I have had a few conversations with colleagues this week about doing well in lesson observations. We have had a two day mock inspection and as can happen in these kinds of situations, excellent teachers begin to second-guess their practice. The advice I usually give is ‘just do what you normally do’ but this advice is difficult when observers tend to have their own criteria for what makes a great lesson. I’m not really talking about the basics here. It’s more about those nuances which can take a formally observed lesson from ‘good’ to ‘outstanding’. This is when a lesson observation, especially by someone unknown to the observee, can often become an exercise in mind reading.
I have heard many sweeping statements from different people of what would need to be observed in a lesson for it to be awarded ‘outstanding’. Some expect to see individual, paired and group work, others will mark the lesson as less than good if the teacher talks for a certain amount of time etc. I saw a comment on Twitter about someone who would expect to hear each child speak at least once. The fact is that people have their own criteria in their head. I welcome the idea of ‘what’s good is what works’ but this is still widely open to interpretation as ‘what works’ can be taken in so many ways.
This isn’t just about other people. My own ‘checklist’ of what quality teaching looks like has changed dramatically over the last few years. I remember how incredulous I used to be if I didn’t see an objective written on the board. Up until very recently I have promoted the idea that teachers need to do a mini plenary as soon as the inspectors come through the door. Today, if I were to be asked on my own criteria for excellent lessons, I would say that exercise books are the key and they will tell me most of what I need to know. I like to think that I am sophisticated and know what great teaching is like but it still comes down to my own ideas about what an outstanding lesson looks like.
I’m not sure that we can ever eliminate subjectivity from the process, but I do think we can take steps to avoid the scenario where teachers end up fretting over lesson observations, overthinking what they are doing and trying to satisfy an observer’s very personal criteria. To do this, there needs to be a dialogue between the observer and observee before, during and after the lesson observation. The onus is on the observer to do everything they can to make the process transparent and supportive.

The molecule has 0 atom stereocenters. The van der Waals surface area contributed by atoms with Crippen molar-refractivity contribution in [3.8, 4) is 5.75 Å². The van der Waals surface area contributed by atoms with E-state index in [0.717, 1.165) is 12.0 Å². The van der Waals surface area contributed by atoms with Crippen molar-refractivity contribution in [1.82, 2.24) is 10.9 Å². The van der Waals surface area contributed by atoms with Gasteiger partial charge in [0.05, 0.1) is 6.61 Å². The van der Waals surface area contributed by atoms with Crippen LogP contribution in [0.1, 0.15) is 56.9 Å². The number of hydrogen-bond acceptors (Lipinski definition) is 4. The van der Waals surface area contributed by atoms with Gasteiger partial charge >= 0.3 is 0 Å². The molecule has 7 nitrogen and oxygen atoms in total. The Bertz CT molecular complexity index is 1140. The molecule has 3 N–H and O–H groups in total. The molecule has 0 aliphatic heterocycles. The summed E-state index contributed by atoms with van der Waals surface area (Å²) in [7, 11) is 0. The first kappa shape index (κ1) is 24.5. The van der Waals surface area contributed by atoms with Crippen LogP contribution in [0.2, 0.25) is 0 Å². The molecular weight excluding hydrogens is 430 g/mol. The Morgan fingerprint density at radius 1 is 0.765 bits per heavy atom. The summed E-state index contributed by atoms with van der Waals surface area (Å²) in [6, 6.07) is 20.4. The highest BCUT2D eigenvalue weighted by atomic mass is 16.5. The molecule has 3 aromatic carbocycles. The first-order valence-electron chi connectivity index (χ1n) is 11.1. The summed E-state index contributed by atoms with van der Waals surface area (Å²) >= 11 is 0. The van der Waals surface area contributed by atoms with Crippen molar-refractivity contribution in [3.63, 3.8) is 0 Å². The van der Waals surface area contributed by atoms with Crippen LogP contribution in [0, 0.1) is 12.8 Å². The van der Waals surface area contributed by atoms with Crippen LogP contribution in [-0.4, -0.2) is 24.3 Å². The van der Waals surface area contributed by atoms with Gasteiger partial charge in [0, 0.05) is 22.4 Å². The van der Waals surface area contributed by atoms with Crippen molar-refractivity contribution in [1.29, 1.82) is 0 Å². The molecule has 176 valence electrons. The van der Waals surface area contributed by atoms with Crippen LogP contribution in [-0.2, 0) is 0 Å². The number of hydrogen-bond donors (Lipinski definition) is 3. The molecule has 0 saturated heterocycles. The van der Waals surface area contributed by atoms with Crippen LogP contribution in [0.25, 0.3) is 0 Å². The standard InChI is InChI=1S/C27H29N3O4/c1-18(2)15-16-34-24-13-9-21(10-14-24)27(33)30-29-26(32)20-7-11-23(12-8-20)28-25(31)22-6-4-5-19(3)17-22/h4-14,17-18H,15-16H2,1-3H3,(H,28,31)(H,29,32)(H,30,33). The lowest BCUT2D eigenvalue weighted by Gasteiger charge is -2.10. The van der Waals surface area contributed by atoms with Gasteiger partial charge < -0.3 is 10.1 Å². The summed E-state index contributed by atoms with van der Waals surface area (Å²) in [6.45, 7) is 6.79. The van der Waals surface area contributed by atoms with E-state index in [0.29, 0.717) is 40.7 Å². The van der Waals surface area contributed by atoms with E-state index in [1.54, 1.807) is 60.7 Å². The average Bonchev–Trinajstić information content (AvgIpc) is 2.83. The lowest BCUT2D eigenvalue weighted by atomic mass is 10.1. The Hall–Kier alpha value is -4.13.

As someone who has to formally observe teachers as part of the performance management process, I have no interest in ‘judging’ teachers when I observe them. I also don’t want to put them in the position of having to second guess my ideas. Any lesson observation needs to be developmental, otherwise it is an empty process. For the staff that I observe in the next half term, I will meet with them beforehand and discuss the lesson. We’ll discuss the context and any concerns. I will be clear about the things I am looking for. While there may be disagreement that these are always the right things, at least there is clarity and no one is trying to second guess my motives or my expectations. It could be argued that this will just mean that they perform to my set of criteria. However, I will encourage them to teach in the way that they normally do as that is what I want to see. I will offer developmental feedback where I think I can and follow this up by supporting them with whatever they need.
When I am observed, I try to stick to my guns. As an experienced teacher, I know that one lesson observation doesn’t define me. I am always realistic that if I am observed by person x then I might draw attention to certain aspects of my practice but gone are the days when I would plan a showy lesson just to be graded good or outstanding. The whole idea of putting a number to a lesson observation is pretty ridiculous to be honest but it assumes so much importance for teachers, particularly those in their formative years. We can’t underestimate the deeply personal effect that the grading of a lesson can have on an individual. We will struggle to be exactly clear about what Ofsted inspectors have on their personal checklists but we can definitely remove the mind reading element in our school systems.